Irish provisions receive mixed reaction from language groups


THE Irish-language provisions of the Education Bill were dismissed as inadequate by several organisations which have campaigned for a separate education board for all-Irish and Gaeltacht schools.

But Bord na Gaeilge welcomed the Bill and said it contained important commitments to the language.

These included the setting up of a planning body to co-ordinate the provision of textbooks and learning aids in Irish. "We have been recommending such a body for years and we hope it will be established without delay," the bord said.

But Gaelscoileanna and Conradh na Gaeilge will continue to campaign for a separate board. Comhdhail Naisiunta na Gaeilge described as "vague and equivocal" the commitments to the language in the Bill. It predicted the undertakings would be ignored in practice.

The Bill contains a commitment that a "code objective" of the education boards will be "to contribute to national policies relating to bi-lingualism in society and to provide education through the medium of Irish", according to the Department.

It ensures that "all the education boards will play a key role in the promotion of the Irish language, and undertake an active and dynamic role in the encouragement of the learning of the Irish language in their region.

"In achieving this, all education boards will have a standing committee to advise on the teaching of the Irish language, and the Minister for Arts, Culture and the Gaeltacht will nominate up to half the membership.

"All education boards with Gaeltacht areas in their region must have a nominee of Udaras na Gaeltachta as a member. An education board must ensure that it has an adequate number of staff to provide services through Irish and English," the Department said.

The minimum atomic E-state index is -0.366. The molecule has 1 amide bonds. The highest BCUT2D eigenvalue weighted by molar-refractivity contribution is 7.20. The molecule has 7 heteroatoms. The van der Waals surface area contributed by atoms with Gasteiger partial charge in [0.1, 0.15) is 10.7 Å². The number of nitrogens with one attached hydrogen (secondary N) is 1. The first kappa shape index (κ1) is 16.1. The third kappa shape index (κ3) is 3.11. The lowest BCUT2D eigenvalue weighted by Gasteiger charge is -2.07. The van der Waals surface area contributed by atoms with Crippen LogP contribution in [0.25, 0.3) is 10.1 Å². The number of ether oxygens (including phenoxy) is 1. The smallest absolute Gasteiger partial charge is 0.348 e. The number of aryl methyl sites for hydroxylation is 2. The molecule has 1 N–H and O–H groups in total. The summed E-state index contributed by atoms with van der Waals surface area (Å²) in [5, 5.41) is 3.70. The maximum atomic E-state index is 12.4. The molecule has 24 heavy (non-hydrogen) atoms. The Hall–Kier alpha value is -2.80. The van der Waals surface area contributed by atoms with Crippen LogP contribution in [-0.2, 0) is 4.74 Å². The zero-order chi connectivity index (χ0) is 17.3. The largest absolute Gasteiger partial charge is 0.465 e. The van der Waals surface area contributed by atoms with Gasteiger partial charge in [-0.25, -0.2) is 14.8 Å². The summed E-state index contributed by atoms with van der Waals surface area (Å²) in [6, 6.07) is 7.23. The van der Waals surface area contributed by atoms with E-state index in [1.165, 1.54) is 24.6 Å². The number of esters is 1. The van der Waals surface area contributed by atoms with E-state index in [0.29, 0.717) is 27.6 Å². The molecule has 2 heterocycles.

In addition, education boards must "have regard to the desirability" of employing directors who speak Irish. In regions with Gaeltacht areas, the directors would be required to be proficient in Irish and English.

Under the legislation, the Minister may also set up a body to plan and co-ordinate the provision of textbooks and learning aids for teaching through Irish, a long-standing grievance in Irish-language circles.

The lack of a separate board for all-Irish schools was criticised as "disappointing" by a spokeswoman for Gaelscoileanna, Ms Jacqueline Ni Fhearghusa. "It seems to have a very positive slant with - regard to the teaching of Irish in general, and obviously we would be very pleased with that.

"But we are extremely disappointed that the Department has paid no attention to our demands, and those of schools in the Gaeltacht, for a separate board. We don't believe the proposed structures will adequately serve the needs of schools teaching through the medium of Irish," she said.

She described as "laughable" the commitment in the Bill that the education boards "must have regard to the desirability" of employing a director who can speak Irish. Such a vague commitment would mean little in practice.

"If the Minister is in any way serious about the education boards' ability to deal adequately with the needs of all-Irish schools, then at the very least the directors of the boards should be able to communicate through both Irish and English," she said.

Conradh na Gaeilge said the Bill was "seriously flawed" and that a separate board was "essential to achieve the potential development of Irish-medium education in a properly planned manner".